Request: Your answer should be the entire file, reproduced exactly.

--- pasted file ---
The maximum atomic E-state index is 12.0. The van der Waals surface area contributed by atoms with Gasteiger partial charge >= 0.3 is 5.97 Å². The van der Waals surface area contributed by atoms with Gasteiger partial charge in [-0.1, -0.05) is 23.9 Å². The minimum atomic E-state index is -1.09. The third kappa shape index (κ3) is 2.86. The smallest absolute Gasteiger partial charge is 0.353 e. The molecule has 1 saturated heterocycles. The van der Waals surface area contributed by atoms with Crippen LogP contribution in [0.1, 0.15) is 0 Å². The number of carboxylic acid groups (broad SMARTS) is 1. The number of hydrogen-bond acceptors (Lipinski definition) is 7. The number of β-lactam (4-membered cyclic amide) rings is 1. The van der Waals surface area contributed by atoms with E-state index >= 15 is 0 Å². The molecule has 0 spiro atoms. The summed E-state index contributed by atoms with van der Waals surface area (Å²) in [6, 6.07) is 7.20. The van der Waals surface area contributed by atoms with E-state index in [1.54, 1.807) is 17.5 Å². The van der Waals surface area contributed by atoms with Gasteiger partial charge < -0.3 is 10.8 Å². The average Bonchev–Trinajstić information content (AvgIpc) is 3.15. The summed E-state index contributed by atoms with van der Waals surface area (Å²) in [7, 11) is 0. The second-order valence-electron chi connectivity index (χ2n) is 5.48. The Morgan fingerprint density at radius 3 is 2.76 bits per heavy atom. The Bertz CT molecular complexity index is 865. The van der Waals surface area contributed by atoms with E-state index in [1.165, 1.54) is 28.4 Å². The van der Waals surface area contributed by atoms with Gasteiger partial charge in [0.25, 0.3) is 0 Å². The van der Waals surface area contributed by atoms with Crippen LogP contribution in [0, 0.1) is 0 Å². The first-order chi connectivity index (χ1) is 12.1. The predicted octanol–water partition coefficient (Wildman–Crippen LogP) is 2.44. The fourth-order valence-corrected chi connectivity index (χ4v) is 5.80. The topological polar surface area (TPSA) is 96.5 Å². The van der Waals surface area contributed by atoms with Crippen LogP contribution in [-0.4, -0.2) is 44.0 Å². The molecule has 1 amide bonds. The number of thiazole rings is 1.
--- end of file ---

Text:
The maximum atomic E-state index is 12.0. The van der Waals surface area contributed by atoms with Gasteiger partial charge >= 0.3 is 5.97 Å². The van der Waals surface area contributed by atoms with Gasteiger partial charge in [-0.1, -0.05) is 23.9 Å². The minimum atomic E-state index is -1.09. The third kappa shape index (κ3) is 2.86. The smallest absolute Gasteiger partial charge is 0.353 e. The molecule has 1 saturated heterocycles. The van der Waals surface area contributed by atoms with Crippen LogP contribution in [0.1, 0.15) is 0 Å². The number of carboxylic acid groups (broad SMARTS) is 1. The number of hydrogen-bond acceptors (Lipinski definition) is 7. The number of β-lactam (4-membered cyclic amide) rings is 1. The van der Waals surface area contributed by atoms with E-state index >= 15 is 0 Å². The molecule has 0 spiro atoms. The summed E-state index contributed by atoms with van der Waals surface area (Å²) in [6, 6.07) is 7.20. The van der Waals surface area contributed by atoms with E-state index in [1.54, 1.807) is 17.5 Å². The van der Waals surface area contributed by atoms with Gasteiger partial charge < -0.3 is 10.8 Å². The average Bonchev–Trinajstić information content (AvgIpc) is 3.15. The summed E-state index contributed by atoms with van der Waals surface area (Å²) in [7, 11) is 0. The second-order valence-electron chi connectivity index (χ2n) is 5.48. The Morgan fingerprint density at radius 3 is 2.76 bits per heavy atom. The Bertz CT molecular complexity index is 865. The van der Waals surface area contributed by atoms with E-state index in [1.165, 1.54) is 28.4 Å². The van der Waals surface area contributed by atoms with Gasteiger partial charge in [0.25, 0.3) is 0 Å². The van der Waals surface area contributed by atoms with Crippen LogP contribution in [0, 0.1) is 0 Å². The first-order chi connectivity index (χ1) is 12.1. The predicted octanol–water partition coefficient (Wildman–Crippen LogP) is 2.44. The fourth-order valence-corrected chi connectivity index (χ4v) is 5.80. The topological polar surface area (TPSA) is 96.5 Å². The van der Waals surface area contributed by atoms with Crippen LogP contribution in [-0.4, -0.2) is 44.0 Å². The molecule has 1 amide bonds. The number of thiazole rings is 1.